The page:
Jane Waugh, for Davies, told that hearing she would be pleading guilty on the basis that whatever she suggested was not carried out by any of the others. Her case was adjourned, and probation reports were requested for her next hearing, when she will appear with Vasey and Smith, in the week of October 3.
This demo was to officially stated to be a protest against extremists in the East London Mosque, a mosque that has largely rid itself of it's extremists which you would have thought to be what the EDL wanted but in the real world it was to be a provocative demo in a Muslim against all Muslims. A chance to get beered up, march through the neighbourhoods of the perceived enemy and look ‘hard’ The average EDL member does not differentiate between a Muslim extremist and peaceful law abiding Muslim.
Tommy can now claim his free speech has been curtailed without actually having to risk his arse in the 'Lion's Den'. In the real world Tommy gets his free speech and so do his members. They are allowed to threaten violence, threaten to burn mosques, threaten to kill Muslims on their Facebook page and despite it being illegal to incite violence and racism, the police largely leave them to get on with it.
That does not mean they will not be run out of town by a lot of residents who do not want the EDL defending them. As with their last few demos up and down the country, the EDL have been penned into a car park and surrounded by huge metal fences. When they have not been able to fight with the police or the opposition they have fought amongst themselves.
The ban will almost certainly reduce the figures of EDL members attending dramatically . Many are disillusioned with having to stand pissed up in a car park and hear the same old speeches by the same old people. The hard core want a fight and the authorities won't let them. They are treated like the children they are and caged which serves the purpose of protecting the local people and minimising the negative effect they have on.
We have all seen what happened when the EDL are allowed to have a march. Just look for the videos of EDL members running amok, attacking people and smashing up property in Leicester and Dudley. Just look at the Plymouth Division's meet and greet where their members got drunk and violently attacked a local kebab house, purely because it was Muslim owned. The four members that were accused of the attack were charged with a variety of racially aggravated offences today and have to answer bail in Plymouth at 2pm on the day of the demonstration.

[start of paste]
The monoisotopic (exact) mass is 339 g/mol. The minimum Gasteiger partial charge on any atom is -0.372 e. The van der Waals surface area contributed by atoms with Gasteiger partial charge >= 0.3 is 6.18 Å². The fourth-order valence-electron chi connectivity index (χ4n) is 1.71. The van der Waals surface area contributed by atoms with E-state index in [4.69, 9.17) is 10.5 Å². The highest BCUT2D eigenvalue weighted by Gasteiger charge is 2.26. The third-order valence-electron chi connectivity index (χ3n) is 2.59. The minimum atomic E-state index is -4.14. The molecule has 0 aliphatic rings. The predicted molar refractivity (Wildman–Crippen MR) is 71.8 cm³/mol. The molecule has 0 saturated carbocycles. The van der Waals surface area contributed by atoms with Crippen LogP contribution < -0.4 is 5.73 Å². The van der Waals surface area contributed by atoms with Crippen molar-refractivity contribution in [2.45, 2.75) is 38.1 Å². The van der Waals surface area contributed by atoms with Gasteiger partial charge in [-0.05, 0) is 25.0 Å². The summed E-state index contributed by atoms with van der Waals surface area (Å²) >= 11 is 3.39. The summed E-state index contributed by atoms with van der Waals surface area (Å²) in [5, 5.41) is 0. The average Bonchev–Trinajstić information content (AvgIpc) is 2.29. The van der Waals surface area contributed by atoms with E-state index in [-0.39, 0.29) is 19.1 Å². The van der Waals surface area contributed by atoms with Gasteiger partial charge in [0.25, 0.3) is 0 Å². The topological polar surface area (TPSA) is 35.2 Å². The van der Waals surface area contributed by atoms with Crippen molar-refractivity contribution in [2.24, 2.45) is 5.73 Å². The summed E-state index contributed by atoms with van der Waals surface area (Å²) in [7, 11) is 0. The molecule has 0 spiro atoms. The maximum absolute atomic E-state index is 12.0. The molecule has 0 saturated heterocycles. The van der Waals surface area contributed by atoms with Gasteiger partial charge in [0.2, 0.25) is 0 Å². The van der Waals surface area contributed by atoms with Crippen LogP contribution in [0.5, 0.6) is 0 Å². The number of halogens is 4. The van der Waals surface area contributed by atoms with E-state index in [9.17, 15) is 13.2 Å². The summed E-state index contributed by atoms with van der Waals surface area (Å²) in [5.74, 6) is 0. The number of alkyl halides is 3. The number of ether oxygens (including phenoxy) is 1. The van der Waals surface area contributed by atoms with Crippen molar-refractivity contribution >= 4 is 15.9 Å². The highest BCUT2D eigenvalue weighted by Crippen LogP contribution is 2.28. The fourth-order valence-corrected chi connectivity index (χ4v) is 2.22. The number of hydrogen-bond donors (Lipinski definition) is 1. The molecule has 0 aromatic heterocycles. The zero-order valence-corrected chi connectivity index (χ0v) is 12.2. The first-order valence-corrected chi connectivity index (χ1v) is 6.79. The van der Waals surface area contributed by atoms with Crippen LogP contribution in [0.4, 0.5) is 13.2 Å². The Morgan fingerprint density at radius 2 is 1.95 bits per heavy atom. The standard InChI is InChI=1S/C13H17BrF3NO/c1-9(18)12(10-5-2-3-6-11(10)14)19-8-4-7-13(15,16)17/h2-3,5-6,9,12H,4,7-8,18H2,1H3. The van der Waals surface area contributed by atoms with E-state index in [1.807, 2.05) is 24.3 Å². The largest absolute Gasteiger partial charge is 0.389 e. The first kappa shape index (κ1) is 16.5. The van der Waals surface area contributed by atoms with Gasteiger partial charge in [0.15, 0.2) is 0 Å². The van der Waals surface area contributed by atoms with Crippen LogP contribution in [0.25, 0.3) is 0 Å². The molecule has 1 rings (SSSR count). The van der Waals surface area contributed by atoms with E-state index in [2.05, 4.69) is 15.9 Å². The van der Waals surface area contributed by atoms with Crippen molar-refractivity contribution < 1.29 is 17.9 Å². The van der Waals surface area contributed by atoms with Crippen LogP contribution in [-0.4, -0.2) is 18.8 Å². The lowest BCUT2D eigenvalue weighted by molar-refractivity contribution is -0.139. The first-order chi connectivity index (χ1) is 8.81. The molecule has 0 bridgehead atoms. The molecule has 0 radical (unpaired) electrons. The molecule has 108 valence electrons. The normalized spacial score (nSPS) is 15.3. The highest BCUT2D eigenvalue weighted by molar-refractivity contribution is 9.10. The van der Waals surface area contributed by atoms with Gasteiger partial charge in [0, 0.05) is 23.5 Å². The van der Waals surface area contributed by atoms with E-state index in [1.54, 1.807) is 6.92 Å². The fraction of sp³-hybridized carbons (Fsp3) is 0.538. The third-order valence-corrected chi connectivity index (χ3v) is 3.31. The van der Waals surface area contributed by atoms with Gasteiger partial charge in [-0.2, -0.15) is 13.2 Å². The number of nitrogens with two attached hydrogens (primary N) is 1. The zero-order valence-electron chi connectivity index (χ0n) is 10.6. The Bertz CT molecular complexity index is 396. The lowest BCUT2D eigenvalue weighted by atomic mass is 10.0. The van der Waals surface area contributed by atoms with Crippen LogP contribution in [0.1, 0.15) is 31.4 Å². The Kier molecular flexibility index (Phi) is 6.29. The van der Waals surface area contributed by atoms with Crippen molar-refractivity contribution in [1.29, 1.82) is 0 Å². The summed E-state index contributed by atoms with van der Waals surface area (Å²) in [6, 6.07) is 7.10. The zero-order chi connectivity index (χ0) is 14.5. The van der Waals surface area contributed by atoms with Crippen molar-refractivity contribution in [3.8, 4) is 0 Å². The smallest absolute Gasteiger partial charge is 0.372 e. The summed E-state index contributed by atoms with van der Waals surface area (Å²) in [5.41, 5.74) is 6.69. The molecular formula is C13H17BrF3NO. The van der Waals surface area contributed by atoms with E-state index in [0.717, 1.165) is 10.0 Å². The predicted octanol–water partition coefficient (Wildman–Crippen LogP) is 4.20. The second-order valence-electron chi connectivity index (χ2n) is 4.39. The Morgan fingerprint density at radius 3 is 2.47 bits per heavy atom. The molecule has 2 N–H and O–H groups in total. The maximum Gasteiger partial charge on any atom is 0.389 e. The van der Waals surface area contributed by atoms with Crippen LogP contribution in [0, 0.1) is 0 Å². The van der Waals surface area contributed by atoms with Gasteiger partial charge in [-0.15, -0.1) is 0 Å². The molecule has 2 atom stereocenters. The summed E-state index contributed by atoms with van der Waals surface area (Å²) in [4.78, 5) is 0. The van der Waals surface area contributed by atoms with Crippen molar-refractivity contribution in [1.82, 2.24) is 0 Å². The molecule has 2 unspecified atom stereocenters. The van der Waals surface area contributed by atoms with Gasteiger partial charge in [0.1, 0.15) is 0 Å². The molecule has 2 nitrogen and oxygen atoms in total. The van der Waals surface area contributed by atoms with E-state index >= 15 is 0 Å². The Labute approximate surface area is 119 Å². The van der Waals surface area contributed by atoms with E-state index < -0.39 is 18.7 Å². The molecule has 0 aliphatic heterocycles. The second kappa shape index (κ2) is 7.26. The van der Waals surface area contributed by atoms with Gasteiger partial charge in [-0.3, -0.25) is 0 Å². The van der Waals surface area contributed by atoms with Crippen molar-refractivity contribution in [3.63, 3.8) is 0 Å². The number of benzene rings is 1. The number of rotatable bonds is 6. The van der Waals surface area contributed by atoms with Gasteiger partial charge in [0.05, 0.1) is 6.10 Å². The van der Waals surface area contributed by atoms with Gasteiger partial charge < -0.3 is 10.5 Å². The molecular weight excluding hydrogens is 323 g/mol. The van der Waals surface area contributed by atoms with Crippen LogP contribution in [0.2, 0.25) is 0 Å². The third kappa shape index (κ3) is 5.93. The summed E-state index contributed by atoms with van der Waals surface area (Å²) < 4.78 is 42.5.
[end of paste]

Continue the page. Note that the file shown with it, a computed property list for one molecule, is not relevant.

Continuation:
The Home Office's ban will not restrict the EDL's free speech. If they want to have another pointless drunken meeting in a car park they will get that and it will minimize the destruction and the violence aimed towards the peaceful local people who make Tower Hamlets the wonderful place it is.
Tommy intends to go anyway, in this video made shortly after the ban was announced by the Home Office, he states in his usual petulant way, that he will attend regardless and is happy to break his bail conditions. His conditions ban him from any EDL activity or demonstrations and he has to report to Luton police station at 2pm on Saturdays. This was put in place following him being charged for headbutting an ex-serviceman in Preston earlier this year.
The police have not been very strict with his bail conditions so far as he has been spotted attending various EDL meetings and currently has a Channel Four Despatches film crew following him around and the police have done nothing. One rule for the EDL and one for everyone else. We really can't see them ignoring him not turning up to answer bail on the day of the march so when he is arrested and remanded for breaking British law he will no doubt whine about it and claim a two tier system.
The EDL also claim that there are no go areas for white people in Tower Hamlets and anyone who has actually been there know that is patently rubbish. Tommy himself even had his stag night there. This is the sort of rubbish that likes of the EDL and other far right groups like to pedal in order to scare people into joining their crusade against an imaginary threat.
Whilst the EDL might have some sort of rightful concerns as stated in their mission statement, they should stick to that. If they removed all of their Nazis, football thugs and general run of the mill racists, stop getting drunk, fighting and smashing things up, people might take what will be a very small group of vocal people a bit more seriously and not see them as a bunch of racist petulant teenagers who are out for a fight with brown people.
Their last demo in Telford resulted in over fifty arrests for a variety of public order and racially aggregated offences and as with all EDL demonstrations, there is substantial threat to public order, we do not think the police and the Home Office had any choice, especially so soon after the riots.
August 27, 2011
James Stacey, 18, of Ashhurst Drive, Shepperton, is one of nine defendants facing trial at Kingston Crown Court in September for the attack on November 21 last year. He was among six men at Wimbledon Magistrates’ Court on Thursday, August 25, who have denied charges of affray and religiously aggravated criminal damage.